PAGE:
Interceptor – Movie Review

TL;DR – A one-dimensional film that gives the narrative nowhere to hide, thus revealing its flaws at every stage.   

Rating: 2.5 out of 5.

Post-Credit Scene – There is a mid-credit scene

Disclosure – I paid for the Netflix service that viewed this video.

A terrorist stares through a window in a door.

Interceptor Review

There are some films that you know were filmed in Australia without checking. It can be the supporting cast being filled with characters actors you have grown up with, or it could just be the specific energy the film gives off. Today, we look at just such a film, also one that might just have a significantly higher opinion on the ability to shoot down nuclear weapons than what is born out in reality.  

So to set the scene, we open with a military base under attack, a substantial military base because Fort Greely in Alaska is one of only two places where America can launch interceptors to shoot down nuclear weapon attacks from Russia. On the only other INTERCEPTOR base, the floating SBX-1, Captain JJ Collins (Elsa Pataky) is returning after a battle with the US Brass around sexual assault, which is when they discover that first that Greely has gone dark and then that Tavlinka, a nuclear facility in Russia, has been attacked and terrorists have stolen 16 nuclear weapons. Those weapons are now aimed at America, looking to take out 16 major cities like Los Angeles and Boston. JJ and the base commander Colonel Marshal  (Rhys Muldoon), began preparations to lock down the base when they discovered the hard way they had been infiltrated by the terrorist as well. Now JJ has to fight for her life to stop America from being attacked.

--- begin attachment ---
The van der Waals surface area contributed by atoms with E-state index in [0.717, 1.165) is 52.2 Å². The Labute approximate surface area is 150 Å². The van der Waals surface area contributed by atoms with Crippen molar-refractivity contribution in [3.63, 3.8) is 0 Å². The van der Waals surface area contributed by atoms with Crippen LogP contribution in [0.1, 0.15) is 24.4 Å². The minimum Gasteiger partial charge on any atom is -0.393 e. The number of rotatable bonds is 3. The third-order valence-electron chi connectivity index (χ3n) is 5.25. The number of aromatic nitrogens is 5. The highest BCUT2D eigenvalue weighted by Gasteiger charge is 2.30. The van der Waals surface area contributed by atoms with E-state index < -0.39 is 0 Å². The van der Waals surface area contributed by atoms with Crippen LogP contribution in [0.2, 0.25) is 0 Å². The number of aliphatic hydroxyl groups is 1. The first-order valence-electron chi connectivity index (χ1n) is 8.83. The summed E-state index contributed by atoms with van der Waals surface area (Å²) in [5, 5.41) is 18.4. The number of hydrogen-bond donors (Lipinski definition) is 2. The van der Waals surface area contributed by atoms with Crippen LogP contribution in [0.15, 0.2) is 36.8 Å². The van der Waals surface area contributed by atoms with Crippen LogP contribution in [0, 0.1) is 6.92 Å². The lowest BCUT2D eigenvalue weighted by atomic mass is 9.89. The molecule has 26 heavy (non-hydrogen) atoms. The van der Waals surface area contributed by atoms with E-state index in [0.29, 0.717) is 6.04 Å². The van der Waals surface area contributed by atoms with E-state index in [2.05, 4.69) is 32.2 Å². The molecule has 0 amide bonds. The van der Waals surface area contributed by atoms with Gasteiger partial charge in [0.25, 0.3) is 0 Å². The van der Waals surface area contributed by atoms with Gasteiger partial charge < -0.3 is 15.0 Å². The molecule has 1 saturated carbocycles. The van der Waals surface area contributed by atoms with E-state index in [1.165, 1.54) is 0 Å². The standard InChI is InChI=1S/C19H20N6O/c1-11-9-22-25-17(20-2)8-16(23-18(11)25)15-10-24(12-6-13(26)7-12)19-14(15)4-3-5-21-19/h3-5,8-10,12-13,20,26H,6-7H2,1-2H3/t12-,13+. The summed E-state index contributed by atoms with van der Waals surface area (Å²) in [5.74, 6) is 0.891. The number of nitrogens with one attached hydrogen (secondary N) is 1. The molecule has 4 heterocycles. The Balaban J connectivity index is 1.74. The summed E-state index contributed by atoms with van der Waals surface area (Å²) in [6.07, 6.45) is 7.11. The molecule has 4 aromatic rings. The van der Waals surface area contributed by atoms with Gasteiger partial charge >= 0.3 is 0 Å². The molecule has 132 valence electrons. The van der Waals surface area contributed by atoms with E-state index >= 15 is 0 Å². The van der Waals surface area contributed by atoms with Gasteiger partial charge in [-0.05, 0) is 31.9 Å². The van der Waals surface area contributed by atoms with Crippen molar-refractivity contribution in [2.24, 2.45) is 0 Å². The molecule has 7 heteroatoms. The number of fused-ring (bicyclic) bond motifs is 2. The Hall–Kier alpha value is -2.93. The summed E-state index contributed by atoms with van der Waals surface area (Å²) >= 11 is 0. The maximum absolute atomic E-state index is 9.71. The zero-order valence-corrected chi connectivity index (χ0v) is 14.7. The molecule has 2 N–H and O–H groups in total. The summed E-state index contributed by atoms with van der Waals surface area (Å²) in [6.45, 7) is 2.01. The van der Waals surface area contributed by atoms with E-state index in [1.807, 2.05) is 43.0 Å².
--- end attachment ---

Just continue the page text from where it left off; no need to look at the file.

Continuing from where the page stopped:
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Top Gun (1986) – Movie Review [Exploring the Past]

TL;DR – Still a triumph, even if parts of it have not aged well in the years since.     

Rating: 4 out of 5.

Post-Credit Scene – There is no post-credit scene

Disclosure – I paid for the Paramount+ streaming service that viewed this film

F-14A Tomcat

Top Gun Review

Top Gun is one of those films that, even though it came out when I was young, I did see it thanks to it being on a constant rotation on local TV. However, as the new film was about to come out, I had to think about what did I remember from the film, and the answer was not that much. Sure there was the “I Feel The Need… The Need For Speed!”, the charged volleyball scene, the copious amount of Danger Zone, and the somewhat infamous way the US Military shaped the narrative and used it for promotion. Well, there is no better time like the present to dive back in and relive a classic.

 So to set the scene, on March 3, 1969, the United States Navy established an elite school for the top one percent of its pilots. Today it is called the Fighter Weapons School or TOPGUN. Over the seas, based off the USS Enterprise, pilot LT Pete “Maverick” Mitchell (Tom Cruise) and Radar LTJG Nick “Goose” Bradshaw (Anthony Edwards) flying an F-14A Tomcat ping an unknown target and got to intercept. They think it was just one target, but it is a pair of MiG-28s. After some ‘fun’, they get the planes to disengage. But their wingman LT Bill “Cougar” Cortell (John Stockwell) freezes and is only saved by Maverick talking him down to a landing. It was a stupid stunt given how much fuel they had left, but it saved the day and booked them a ticket to TOPGUN at Naval Air Station Miramar.    

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The Eight Hundred (The 800, Bābǎi, 八佰) – Movie Review

TL;DR – A look at the side of WW2 that does not get shown often, which is full of moments that overwhelm you but also full of awkwardness.